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Whenever I think about suspense films, there’s always one name that’s on the tip of my brain: Alfred Hitchcock. It should go without saying that Hitchcock was one of the greatest directors to ever walk this planet, a master craftsman who was probably only equalled by fellow artisans like Stanley Kubrick, Akira Kurosawa and Ingmar Bergman. For my money, however, ol’ Hitch is also the greatest director of suspense films, hands down. Hitchcock films are perfectly wound, intricate clockwork puzzles, designed for maximum audience reaction and as close to perfect examples of sustained/released tension as I think it’s possible to create. His method of operation is best described by his famous example of the difference between “surprise” and suspense.” To paraphrase: if two people are sitting at a cafe table and suddenly blow up, that’s surprise…if the audience sees that there’s a bomb underneath the table but the characters don’t, however, that’s suspense. In one instance, you get the momentary shock of surprise, which is a fleeting rush. On the other hand, however, you can continue to build tension, dragging out the scene until the audience is practically screaming at the screen: this is a longer process and requires more patience but the payoff, ultimately, is that much greater. Hitchcock was practically peerless in letting audiences stew in their own juices.

Hitchcock, obviously, was a pretty one-of-a-kind filmmaker, a true auteur. Despite this indisputable fact, however, why would I begin a review of Eugenio Mira’s extraordinary new film, Grand Piano (2013), with a bunch of praise for an unrelated filmmaker who died when Mira was all of three years old? Regardless of how extraordinary I find Hitchcock to be, how much could he actually have to do with Mira’s film? Let’s put it this way: Hitchcock may not have had anything to do with Grand Piano but his fingerprints, style and sense of humor are all over the film. In many ways, Grand Piano is one of the very best films that ol’ Hitch never made, a meticulously crafted, unbelievably tense and remarkably plotted work of art that showcases a pair of actors at the top of their craft and gives audiences one completely unforgettable thrill ride. I’d heard good things about the film before going in but this was one situation where the hype should have been a whole lot louder.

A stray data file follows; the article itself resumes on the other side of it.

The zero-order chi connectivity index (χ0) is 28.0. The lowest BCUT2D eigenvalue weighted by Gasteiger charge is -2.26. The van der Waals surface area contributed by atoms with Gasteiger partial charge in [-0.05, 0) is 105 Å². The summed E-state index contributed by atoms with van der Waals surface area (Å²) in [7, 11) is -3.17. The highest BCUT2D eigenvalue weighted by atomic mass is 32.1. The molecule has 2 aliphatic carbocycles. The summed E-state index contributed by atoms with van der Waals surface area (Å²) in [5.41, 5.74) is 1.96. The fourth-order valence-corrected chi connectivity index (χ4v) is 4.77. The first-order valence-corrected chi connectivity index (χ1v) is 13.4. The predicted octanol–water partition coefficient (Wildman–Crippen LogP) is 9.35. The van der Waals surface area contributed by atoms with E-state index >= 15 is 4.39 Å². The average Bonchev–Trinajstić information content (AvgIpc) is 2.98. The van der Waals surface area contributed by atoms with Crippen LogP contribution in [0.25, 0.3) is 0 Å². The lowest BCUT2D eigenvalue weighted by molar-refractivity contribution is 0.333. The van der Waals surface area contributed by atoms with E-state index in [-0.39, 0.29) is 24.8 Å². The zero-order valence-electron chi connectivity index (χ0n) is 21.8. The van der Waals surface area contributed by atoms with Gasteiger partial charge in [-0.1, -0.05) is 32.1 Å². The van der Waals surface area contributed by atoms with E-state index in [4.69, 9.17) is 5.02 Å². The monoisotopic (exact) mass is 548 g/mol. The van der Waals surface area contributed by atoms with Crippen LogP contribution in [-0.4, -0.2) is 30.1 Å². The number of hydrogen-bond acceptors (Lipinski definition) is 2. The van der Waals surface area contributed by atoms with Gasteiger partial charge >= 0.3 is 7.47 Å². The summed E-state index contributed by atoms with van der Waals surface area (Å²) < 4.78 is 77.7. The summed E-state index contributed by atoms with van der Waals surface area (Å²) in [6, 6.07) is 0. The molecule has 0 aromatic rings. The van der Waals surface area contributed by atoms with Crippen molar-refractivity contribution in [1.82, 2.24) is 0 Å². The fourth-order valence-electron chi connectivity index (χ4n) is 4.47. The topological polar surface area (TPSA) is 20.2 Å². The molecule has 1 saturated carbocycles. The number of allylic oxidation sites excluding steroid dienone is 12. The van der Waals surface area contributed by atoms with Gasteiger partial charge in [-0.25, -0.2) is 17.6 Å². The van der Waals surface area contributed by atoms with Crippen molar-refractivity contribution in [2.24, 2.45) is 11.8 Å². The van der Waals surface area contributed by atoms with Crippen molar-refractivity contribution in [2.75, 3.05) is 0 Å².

Master pianist Tom Selznick (Elijah Wood) has come out of a five-year retirement in order to perform for a packed audience that includes his adoring, extremely famous actress spouse, Emma (Kerry Bishe). Tom quit the business after screwing up a complicated piece, humiliated by his public miscue. He’s here tonight, however, and playing his dead mentor’s priceless grand piano: the smell of redemption is in the air and Tom is feeling pretty great. As he turns the page on his sheet music, however, he comes across an ominous declaration, written in red across the page: “Play one wrong note and you die.” Subsequent notes lead him to understand that a mysterious sniper has both Tom and his wife in his sights and won’t hesitate to shoot them if Tom makes any mistakes. After being directed to grab an earpiece from his dressing room, Tom is finally in vocal contact with the mysterious man (John Cusack). The rules are simple: make one mistake, say one thing, try to attract attention in any way at all or disobey a single order…and Tom’s a dead man. But the show must go on: Tom’s audience may be captivated but he’s a captive and will do whatever it takes to get out.